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Turquoise
Turquoise is an opaque mineral that has been mined for over thousands of years and is considered one of the oldest gemstones known to man. It was used in ornamental jewelry in ancient civilizations such as the Egyptians, Persians, Aztecs, and the Native Americans. It was prized for its coloring, which can vary. The color can be summarily referred to as Turquoise, but can actually range from a sky blue to a dark green with black blotches. It is one of the few opaque minerals to be held in the same esteem as translucent gems, and has been considered by many cultures to be a provider of well-being and protection.

The ideal shade of Turquoise is "Robin egg blue", and the value lessens as the amount of blue decreases and the green increases. The blue color, however prevalent, comes from the copper within the mineral, whereas the green comes from iron. When fashioning for jewelry, rarely is turquoise faceted, and when done is generally for men’s or Western designs. Although usually polished round in cabochons or beads for jewelry, Turquoise is also set with coral, malachite, sugilite, and howlite in banded designs for displays.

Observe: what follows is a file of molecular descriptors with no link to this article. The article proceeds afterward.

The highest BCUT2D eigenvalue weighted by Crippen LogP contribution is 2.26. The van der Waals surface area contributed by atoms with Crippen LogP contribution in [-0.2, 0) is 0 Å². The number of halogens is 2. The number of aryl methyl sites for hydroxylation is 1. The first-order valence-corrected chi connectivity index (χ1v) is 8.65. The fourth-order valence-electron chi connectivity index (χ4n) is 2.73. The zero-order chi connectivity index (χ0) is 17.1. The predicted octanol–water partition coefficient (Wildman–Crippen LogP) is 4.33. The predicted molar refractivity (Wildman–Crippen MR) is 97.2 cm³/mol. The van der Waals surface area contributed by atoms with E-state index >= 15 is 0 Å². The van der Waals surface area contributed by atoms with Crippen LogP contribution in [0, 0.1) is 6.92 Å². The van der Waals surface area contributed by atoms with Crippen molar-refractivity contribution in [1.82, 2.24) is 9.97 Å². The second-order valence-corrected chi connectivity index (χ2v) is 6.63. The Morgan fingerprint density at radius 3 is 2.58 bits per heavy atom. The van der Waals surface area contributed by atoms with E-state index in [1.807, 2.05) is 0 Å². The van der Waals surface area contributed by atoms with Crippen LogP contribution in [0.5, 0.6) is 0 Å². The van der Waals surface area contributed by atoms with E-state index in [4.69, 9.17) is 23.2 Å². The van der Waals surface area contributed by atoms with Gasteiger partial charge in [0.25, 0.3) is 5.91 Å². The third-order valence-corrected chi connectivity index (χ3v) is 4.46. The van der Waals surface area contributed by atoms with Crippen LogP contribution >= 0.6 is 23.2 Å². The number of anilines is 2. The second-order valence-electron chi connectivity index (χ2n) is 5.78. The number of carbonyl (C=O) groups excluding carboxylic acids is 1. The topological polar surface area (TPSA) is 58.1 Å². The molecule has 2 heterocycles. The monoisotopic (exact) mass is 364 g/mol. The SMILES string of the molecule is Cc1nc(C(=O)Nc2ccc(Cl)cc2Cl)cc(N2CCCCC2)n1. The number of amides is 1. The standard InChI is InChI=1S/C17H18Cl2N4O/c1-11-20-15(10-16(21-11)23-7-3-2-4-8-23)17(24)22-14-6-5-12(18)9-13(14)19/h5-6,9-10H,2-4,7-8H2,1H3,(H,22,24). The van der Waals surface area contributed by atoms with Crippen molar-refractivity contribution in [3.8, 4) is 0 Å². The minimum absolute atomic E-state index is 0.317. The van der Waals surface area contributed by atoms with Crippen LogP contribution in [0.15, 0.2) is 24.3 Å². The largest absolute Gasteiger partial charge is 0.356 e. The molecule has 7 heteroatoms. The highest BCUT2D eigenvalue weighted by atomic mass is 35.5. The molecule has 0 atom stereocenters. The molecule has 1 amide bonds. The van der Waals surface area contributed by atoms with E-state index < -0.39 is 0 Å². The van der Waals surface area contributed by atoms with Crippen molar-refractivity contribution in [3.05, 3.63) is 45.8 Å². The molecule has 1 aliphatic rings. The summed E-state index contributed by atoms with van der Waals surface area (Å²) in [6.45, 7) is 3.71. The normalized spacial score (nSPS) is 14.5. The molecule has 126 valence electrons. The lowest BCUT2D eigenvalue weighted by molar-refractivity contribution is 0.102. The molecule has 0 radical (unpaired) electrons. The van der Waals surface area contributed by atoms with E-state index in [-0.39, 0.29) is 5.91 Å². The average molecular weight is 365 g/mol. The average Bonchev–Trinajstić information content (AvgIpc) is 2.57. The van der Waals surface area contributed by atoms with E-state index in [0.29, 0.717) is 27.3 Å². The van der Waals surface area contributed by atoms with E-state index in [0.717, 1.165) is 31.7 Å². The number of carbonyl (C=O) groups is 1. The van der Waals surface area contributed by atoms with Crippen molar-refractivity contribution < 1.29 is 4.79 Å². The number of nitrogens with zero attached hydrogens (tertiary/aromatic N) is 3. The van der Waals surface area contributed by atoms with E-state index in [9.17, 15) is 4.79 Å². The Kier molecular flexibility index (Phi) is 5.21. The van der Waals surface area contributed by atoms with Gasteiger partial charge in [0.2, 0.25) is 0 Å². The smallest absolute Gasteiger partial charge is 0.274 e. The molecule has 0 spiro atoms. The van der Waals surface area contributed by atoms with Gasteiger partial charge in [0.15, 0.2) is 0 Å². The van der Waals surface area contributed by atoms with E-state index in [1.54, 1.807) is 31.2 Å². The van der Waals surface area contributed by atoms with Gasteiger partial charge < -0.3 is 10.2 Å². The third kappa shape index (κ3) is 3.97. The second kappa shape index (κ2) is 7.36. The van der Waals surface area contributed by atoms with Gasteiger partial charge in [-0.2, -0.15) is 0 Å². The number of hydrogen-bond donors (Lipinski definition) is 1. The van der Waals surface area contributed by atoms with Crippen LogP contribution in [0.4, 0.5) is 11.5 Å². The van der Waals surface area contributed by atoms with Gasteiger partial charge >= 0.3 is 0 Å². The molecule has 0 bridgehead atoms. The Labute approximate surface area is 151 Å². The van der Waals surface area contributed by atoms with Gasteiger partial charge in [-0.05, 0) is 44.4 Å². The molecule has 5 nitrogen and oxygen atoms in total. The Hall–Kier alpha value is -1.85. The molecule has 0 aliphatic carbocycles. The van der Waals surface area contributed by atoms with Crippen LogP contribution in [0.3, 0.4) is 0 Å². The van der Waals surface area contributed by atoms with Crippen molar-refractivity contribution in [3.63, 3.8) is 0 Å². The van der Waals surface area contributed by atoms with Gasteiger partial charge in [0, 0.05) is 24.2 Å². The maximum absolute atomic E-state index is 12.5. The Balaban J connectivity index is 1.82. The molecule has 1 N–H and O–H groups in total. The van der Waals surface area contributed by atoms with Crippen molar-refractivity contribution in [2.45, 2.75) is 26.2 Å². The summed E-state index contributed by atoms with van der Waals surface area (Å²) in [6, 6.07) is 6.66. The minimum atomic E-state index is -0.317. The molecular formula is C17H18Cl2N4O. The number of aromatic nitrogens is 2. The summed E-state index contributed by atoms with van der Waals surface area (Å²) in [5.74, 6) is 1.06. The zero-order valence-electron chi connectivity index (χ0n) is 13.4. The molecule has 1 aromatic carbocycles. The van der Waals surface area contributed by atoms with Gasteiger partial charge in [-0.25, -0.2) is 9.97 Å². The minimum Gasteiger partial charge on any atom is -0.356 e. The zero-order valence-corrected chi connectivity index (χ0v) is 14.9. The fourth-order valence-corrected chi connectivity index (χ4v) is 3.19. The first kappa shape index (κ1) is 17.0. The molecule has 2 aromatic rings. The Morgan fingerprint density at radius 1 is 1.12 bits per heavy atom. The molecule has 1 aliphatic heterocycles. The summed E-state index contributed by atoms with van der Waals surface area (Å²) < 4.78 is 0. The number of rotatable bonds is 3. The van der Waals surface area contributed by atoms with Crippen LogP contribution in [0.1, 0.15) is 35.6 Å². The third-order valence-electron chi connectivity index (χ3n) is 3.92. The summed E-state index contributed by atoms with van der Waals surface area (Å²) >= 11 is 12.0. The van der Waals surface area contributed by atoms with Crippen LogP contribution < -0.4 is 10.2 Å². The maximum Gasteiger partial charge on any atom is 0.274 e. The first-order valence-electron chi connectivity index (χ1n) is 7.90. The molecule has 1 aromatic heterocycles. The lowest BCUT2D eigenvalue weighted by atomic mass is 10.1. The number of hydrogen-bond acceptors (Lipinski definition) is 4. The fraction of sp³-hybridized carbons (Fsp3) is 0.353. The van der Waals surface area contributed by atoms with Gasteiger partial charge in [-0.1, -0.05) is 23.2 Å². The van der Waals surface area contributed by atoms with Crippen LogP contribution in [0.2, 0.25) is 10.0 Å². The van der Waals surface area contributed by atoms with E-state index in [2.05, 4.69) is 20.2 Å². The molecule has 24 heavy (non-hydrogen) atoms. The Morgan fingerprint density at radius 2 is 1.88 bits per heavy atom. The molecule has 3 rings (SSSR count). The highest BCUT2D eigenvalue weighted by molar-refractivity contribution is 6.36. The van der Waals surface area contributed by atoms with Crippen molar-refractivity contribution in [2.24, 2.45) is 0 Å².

Substances like makeup, perfume, and skin oils can change the color of turquoise. This is due to the acid content contained in both stone and cosmetic. Prolonged exposure to direct sunlight can damage the soft stone as well. Applying a colorless wax can both harden the stone and make it more resistant to such discolorations, and because of this jewelers have taken up the practice as a safeguard for the gem.

The word Turquoise comes from the French word "turques", which was simply the word for Turkey, as the French were initially of the belief that the mineral had been brought from that country. In reality, Turquoise’s origin was Persia. Even today, "Persian Turquoise" is considered to be the finest quality of Turquoise by many collectors and jewelers.
Compound : Copper, Aluminum
Mohs Scale(Hardness) : 5-7
Found : Afghanistan, Australia, Chile, China, India, Iran, Tibet, U.S.